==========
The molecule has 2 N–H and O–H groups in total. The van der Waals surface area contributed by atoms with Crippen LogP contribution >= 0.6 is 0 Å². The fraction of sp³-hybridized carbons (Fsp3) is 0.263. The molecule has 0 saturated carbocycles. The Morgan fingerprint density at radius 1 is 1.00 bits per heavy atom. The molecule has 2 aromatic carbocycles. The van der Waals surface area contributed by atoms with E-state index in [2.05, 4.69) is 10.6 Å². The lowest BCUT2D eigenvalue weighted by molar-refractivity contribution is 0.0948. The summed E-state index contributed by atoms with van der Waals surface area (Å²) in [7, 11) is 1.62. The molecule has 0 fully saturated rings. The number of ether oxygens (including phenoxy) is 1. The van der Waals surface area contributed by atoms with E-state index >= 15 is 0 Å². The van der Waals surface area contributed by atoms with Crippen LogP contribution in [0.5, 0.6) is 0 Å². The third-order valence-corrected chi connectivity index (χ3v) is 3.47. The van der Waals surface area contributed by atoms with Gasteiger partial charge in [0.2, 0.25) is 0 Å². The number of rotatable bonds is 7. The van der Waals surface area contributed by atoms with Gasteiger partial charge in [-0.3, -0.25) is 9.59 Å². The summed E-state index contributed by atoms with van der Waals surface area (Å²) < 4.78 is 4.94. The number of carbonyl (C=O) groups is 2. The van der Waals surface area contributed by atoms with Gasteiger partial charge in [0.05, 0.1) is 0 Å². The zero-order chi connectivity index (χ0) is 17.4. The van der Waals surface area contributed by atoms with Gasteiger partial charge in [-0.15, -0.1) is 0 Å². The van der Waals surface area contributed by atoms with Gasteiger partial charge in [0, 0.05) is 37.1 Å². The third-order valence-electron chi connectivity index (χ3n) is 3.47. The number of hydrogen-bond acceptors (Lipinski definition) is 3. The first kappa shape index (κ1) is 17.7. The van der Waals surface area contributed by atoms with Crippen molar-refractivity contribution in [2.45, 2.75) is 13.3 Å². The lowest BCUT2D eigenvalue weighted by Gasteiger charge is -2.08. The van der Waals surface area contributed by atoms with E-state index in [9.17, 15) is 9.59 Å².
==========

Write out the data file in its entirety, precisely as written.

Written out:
The molecule has 2 N–H and O–H groups in total. The van der Waals surface area contributed by atoms with Crippen LogP contribution >= 0.6 is 0 Å². The fraction of sp³-hybridized carbons (Fsp3) is 0.263. The molecule has 0 saturated carbocycles. The Morgan fingerprint density at radius 1 is 1.00 bits per heavy atom. The molecule has 2 aromatic carbocycles. The van der Waals surface area contributed by atoms with E-state index in [2.05, 4.69) is 10.6 Å². The lowest BCUT2D eigenvalue weighted by molar-refractivity contribution is 0.0948. The summed E-state index contributed by atoms with van der Waals surface area (Å²) in [7, 11) is 1.62. The molecule has 0 fully saturated rings. The number of ether oxygens (including phenoxy) is 1. The van der Waals surface area contributed by atoms with E-state index >= 15 is 0 Å². The van der Waals surface area contributed by atoms with Crippen LogP contribution in [0.5, 0.6) is 0 Å². The third-order valence-corrected chi connectivity index (χ3v) is 3.47. The van der Waals surface area contributed by atoms with Gasteiger partial charge in [0.2, 0.25) is 0 Å². The number of rotatable bonds is 7. The van der Waals surface area contributed by atoms with Gasteiger partial charge in [-0.3, -0.25) is 9.59 Å². The summed E-state index contributed by atoms with van der Waals surface area (Å²) < 4.78 is 4.94. The number of carbonyl (C=O) groups is 2. The van der Waals surface area contributed by atoms with Gasteiger partial charge in [0.05, 0.1) is 0 Å². The zero-order chi connectivity index (χ0) is 17.4. The van der Waals surface area contributed by atoms with Gasteiger partial charge in [-0.15, -0.1) is 0 Å². The van der Waals surface area contributed by atoms with Gasteiger partial charge in [0, 0.05) is 37.1 Å². The third-order valence-electron chi connectivity index (χ3n) is 3.47. The number of hydrogen-bond acceptors (Lipinski definition) is 3. The first kappa shape index (κ1) is 17.7. The van der Waals surface area contributed by atoms with Crippen molar-refractivity contribution in [2.45, 2.75) is 13.3 Å². The lowest BCUT2D eigenvalue weighted by Gasteiger charge is -2.08. The van der Waals surface area contributed by atoms with E-state index in [9.17, 15) is 9.59 Å².